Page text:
Valve Raises Concerns About Legality Of AI In Game Development

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Image Credit: Valve Software

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Valve has expressed hesitation about allowing games with AI assets onto the Steam store. Several game developers recently came forward saying their games were rejected by Valve for this reason, and today Valve released a statement expressing reservations about allowing such games given the current state of AI and copyright law.

A Valve spokesperson said in a statement published to “The introduction of AI can sometimes make it harder to show a developer has sufficient rights in using AI to create assets, including images, text, and music. In particular, there is some legal uncertainty relating to data used to train AI models. It is the developer’s responsibility to make sure they have the appropriate rights to ship their game.”

Last month, a developer posted their rejection letter from Valve on the AIGameDev subreddit. The letter read, “After reviewing, we have identified intellectual property in [game] which appears to belongs to one or more third parties. In particular, [game] contains art assets generated by artificial intelligence that appears to be relying on copyrighted material owned by third parties.”

The letter added, “As the legal ownership of such AI-generated art is unclear, we cannot ship your game while it contains these AI-generated assets, unless you can affirmatively confirm that you own the rights to all of the IP used in the data set that trained the AI to create the assets in your game.”


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Criticism of AI in game development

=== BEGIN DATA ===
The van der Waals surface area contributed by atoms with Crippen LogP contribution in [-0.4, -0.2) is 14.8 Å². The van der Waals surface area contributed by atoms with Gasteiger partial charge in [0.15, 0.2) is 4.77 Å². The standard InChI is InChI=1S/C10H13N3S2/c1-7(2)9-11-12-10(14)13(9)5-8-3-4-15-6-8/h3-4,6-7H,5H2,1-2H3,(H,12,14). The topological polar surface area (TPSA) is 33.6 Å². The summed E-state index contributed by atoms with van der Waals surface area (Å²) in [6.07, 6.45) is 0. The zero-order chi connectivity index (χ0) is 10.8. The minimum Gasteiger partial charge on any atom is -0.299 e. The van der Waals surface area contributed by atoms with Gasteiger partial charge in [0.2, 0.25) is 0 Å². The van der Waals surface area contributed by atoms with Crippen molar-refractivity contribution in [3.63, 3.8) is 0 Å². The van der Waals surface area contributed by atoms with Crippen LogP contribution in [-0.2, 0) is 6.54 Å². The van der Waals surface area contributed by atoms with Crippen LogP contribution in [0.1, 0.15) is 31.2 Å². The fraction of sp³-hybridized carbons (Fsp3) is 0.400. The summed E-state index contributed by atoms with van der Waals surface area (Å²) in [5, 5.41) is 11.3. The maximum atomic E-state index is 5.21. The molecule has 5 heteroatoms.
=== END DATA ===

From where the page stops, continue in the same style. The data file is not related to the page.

The use of training data without proper compensation is a major sticking point for AI — in game development and elsewhere. Developers such as Ubisoft, Ninja Theory and Roblox have publicly spoken about using AI in their development process, and in each case the question of where the training data comes from was part of the pushback against it. Voice actors criticized using their voices to train voice-based AI, for example.

In a recent copyright case involving the comic book Zarya of the Dawn, the U.S. Copyright Office ruled that the comic’s author couldn’t copyright any images created with AI as they are not the product of human authorship. Valve said in its statement, “Stated plainly, our review process is a reflection of current copyright law and policies, not an added layer of our opinion. As these laws and policies evolve over time, so will our process.”

The spokesperson added that Valve is open to integrating AI and other emerging tech into its policies. “We welcome and encourage innovation, and AI technology is bound to create new and exciting experiences in gaming. While developers can use these AI technologies in their work with appropriate commercial licenses, they can not infringe on existing copyrights.” They also added that Valve would refund the developers’ app-submission credits in this instance.

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